Border scams - If you're travelling to Thailand overland from a neighbouring country, then you may encounter people trying to sell you a "VIP" service when crossing the border. This is in fact nothing more than a visa that costs $20-30 more than it should. If you're travelling with a tour bus, sometimes tour bus staff will try to ply you with this scam. The best thing is to refuse and just go through customs on your own.
Tuc-tucs - Tuc tucs are a novel way to travel around the city, but be aware that it's not the cheapest means of travel, and sometimes, drivers in the popular tourist spots will try to scam you. It's always best to agree on a fixed price before getting on the tuc-tuc. Don't be afraid to barter for a cheaper rate as often the first price the driver gives is two or three times higher than it should be.
A common tuc-tuc scam usually occurs when you're enroute to a famous tourist location. You might be on your way to the Grand Palace or the Wat Arun when a tuc tuc driver stops to inform you that the site you're intending to visit is closed for maintenance. He'll then kindly suggest a new destination, to which he's willing to take you, for a fee of course.
In fact, the place you originally wanted to visit is not closed, and the tuc-tuc driver is simply working on a commission basis for the other location he has suggested to you. It's usually best to just politely ignore the suggestion and carry on to wherever it was you originally planned to go.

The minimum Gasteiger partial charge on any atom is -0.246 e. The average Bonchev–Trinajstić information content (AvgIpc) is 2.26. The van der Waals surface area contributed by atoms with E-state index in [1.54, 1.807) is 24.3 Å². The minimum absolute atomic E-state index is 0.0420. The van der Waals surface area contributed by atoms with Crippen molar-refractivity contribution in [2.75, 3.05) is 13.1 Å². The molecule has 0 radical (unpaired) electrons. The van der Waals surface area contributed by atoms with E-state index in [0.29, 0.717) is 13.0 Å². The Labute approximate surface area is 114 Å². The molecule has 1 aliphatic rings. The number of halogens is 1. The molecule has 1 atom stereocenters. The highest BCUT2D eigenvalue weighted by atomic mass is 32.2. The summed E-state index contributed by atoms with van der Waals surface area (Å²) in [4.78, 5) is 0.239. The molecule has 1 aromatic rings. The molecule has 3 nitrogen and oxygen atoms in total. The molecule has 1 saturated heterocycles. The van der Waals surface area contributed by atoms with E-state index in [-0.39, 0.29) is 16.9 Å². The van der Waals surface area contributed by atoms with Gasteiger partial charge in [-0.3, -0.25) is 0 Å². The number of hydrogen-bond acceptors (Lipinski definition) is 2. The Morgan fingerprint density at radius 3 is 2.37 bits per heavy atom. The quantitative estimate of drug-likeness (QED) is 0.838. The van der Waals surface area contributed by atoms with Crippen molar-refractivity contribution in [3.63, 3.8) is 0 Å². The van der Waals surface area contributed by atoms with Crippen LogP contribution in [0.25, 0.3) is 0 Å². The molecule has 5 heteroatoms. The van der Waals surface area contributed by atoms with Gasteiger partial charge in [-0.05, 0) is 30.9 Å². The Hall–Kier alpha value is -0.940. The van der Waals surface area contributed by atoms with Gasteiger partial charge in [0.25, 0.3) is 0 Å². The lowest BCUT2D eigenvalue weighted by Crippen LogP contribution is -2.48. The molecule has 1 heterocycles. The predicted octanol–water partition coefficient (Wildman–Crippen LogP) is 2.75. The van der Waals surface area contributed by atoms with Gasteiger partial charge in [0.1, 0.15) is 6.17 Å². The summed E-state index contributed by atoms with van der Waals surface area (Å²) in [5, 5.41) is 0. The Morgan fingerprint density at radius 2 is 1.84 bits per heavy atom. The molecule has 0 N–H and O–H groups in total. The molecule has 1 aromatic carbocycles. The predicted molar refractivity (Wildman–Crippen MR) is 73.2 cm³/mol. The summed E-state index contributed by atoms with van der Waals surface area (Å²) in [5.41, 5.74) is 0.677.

Thailand is famous as being one of the most affordable holiday destinations in the world, and this is certainly true when it comes to food and accommodation costs.
Just how much you want to spend on accommodation is really down to you. Depending on when you decide, to go, it's possible to get some very good deals on accomodation. If you're travelling on a budget, a private room in a Bangkok hostel can cost as little as £6 per night. These prices however, aren't always advised online and it's only possible to get rooms this cheap by being in the city and booking in person. For this reason, a lot of travellers prefer to book only a couple nights accommodation in advance, and then find these cheap deals on rooms after they have arrived in Thailand.
If you'd prefer to treat yourself to a more luxurious experience, then it's possible to find deals on rooms in 5-star hotels, for as little as £60 per night, during the low season.
Top attractions in Thailand
- Learn to scuba dive in Ko Tao, an idyllic island in the south of Thailand.
- Dance on the sands of Ko Pha-Ngan, home to the legendary Full Moon parties - the biggest beach parties in the world.
- Cook up a storm in Chiang Mai, where secret Thai spices are revealed in abundance.
- Watch, or even participate in, Muay Thai - a martial art honed on the streets of Bangkok.
- Ride elephants or bathe in waterfalls during a jungle trek in the Mae Hong Son Province.